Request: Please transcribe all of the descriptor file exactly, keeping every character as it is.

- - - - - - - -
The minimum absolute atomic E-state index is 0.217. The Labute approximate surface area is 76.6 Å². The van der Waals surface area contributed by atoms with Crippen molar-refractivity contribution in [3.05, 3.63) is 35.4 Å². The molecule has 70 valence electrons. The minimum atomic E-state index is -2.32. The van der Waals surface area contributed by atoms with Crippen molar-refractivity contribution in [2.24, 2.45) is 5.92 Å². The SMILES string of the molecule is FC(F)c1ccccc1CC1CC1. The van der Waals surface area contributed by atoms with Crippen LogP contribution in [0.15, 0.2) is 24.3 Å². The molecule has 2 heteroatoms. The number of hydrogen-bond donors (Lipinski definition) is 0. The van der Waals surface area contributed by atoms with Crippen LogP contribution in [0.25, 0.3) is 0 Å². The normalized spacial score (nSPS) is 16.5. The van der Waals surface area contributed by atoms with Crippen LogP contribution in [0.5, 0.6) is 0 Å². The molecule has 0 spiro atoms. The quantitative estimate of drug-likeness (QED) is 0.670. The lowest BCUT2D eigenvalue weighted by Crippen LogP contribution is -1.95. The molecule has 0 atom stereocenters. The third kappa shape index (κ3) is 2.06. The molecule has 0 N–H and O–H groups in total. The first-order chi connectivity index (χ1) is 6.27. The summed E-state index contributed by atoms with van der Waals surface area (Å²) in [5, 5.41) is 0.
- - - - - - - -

The minimum absolute atomic E-state index is 0.217. The Labute approximate surface area is 76.6 Å². The van der Waals surface area contributed by atoms with Crippen molar-refractivity contribution in [3.05, 3.63) is 35.4 Å². The molecule has 70 valence electrons. The minimum atomic E-state index is -2.32. The van der Waals surface area contributed by atoms with Crippen molar-refractivity contribution in [2.24, 2.45) is 5.92 Å². The SMILES string of the molecule is FC(F)c1ccccc1CC1CC1. The van der Waals surface area contributed by atoms with Crippen LogP contribution in [0.15, 0.2) is 24.3 Å². The molecule has 2 heteroatoms. The number of hydrogen-bond donors (Lipinski definition) is 0. The van der Waals surface area contributed by atoms with Crippen LogP contribution in [0.25, 0.3) is 0 Å². The normalized spacial score (nSPS) is 16.5. The van der Waals surface area contributed by atoms with Crippen LogP contribution in [0.5, 0.6) is 0 Å². The molecule has 0 spiro atoms. The quantitative estimate of drug-likeness (QED) is 0.670. The lowest BCUT2D eigenvalue weighted by Crippen LogP contribution is -1.95. The molecule has 0 atom stereocenters. The third kappa shape index (κ3) is 2.06. The molecule has 0 N–H and O–H groups in total. The first-order chi connectivity index (χ1) is 6.27. The summed E-state index contributed by atoms with van der Waals surface area (Å²) in [5, 5.41) is 0.